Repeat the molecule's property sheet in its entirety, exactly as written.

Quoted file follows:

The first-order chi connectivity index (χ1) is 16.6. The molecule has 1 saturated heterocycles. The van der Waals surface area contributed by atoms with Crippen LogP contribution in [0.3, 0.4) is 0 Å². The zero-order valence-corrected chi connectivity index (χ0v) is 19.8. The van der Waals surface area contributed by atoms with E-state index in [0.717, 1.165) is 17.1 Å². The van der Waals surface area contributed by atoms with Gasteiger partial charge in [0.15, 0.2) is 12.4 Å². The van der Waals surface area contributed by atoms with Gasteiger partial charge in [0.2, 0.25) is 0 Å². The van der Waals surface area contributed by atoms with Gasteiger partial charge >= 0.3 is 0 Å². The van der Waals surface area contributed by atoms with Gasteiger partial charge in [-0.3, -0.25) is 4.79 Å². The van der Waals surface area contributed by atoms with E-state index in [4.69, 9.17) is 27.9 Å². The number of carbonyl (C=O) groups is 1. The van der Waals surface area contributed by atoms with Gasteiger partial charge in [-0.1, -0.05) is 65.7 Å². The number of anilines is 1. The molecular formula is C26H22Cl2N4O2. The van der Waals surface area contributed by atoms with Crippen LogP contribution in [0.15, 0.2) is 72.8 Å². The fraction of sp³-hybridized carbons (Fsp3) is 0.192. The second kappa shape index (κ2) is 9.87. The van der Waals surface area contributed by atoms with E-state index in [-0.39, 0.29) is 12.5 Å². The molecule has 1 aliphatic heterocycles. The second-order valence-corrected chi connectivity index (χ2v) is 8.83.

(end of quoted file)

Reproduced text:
The first-order chi connectivity index (χ1) is 16.6. The molecule has 1 saturated heterocycles. The van der Waals surface area contributed by atoms with Crippen LogP contribution in [0.3, 0.4) is 0 Å². The zero-order valence-corrected chi connectivity index (χ0v) is 19.8. The van der Waals surface area contributed by atoms with E-state index in [0.717, 1.165) is 17.1 Å². The van der Waals surface area contributed by atoms with Gasteiger partial charge in [0.15, 0.2) is 12.4 Å². The van der Waals surface area contributed by atoms with Gasteiger partial charge in [0.2, 0.25) is 0 Å². The van der Waals surface area contributed by atoms with Gasteiger partial charge >= 0.3 is 0 Å². The van der Waals surface area contributed by atoms with Gasteiger partial charge in [-0.3, -0.25) is 4.79 Å². The van der Waals surface area contributed by atoms with E-state index in [4.69, 9.17) is 27.9 Å². The number of carbonyl (C=O) groups is 1. The van der Waals surface area contributed by atoms with Gasteiger partial charge in [-0.1, -0.05) is 65.7 Å². The number of anilines is 1. The molecular formula is C26H22Cl2N4O2. The van der Waals surface area contributed by atoms with Crippen LogP contribution in [0.15, 0.2) is 72.8 Å². The fraction of sp³-hybridized carbons (Fsp3) is 0.192. The second kappa shape index (κ2) is 9.87. The van der Waals surface area contributed by atoms with E-state index in [-0.39, 0.29) is 12.5 Å². The molecule has 1 aliphatic heterocycles. The second-order valence-corrected chi connectivity index (χ2v) is 8.83.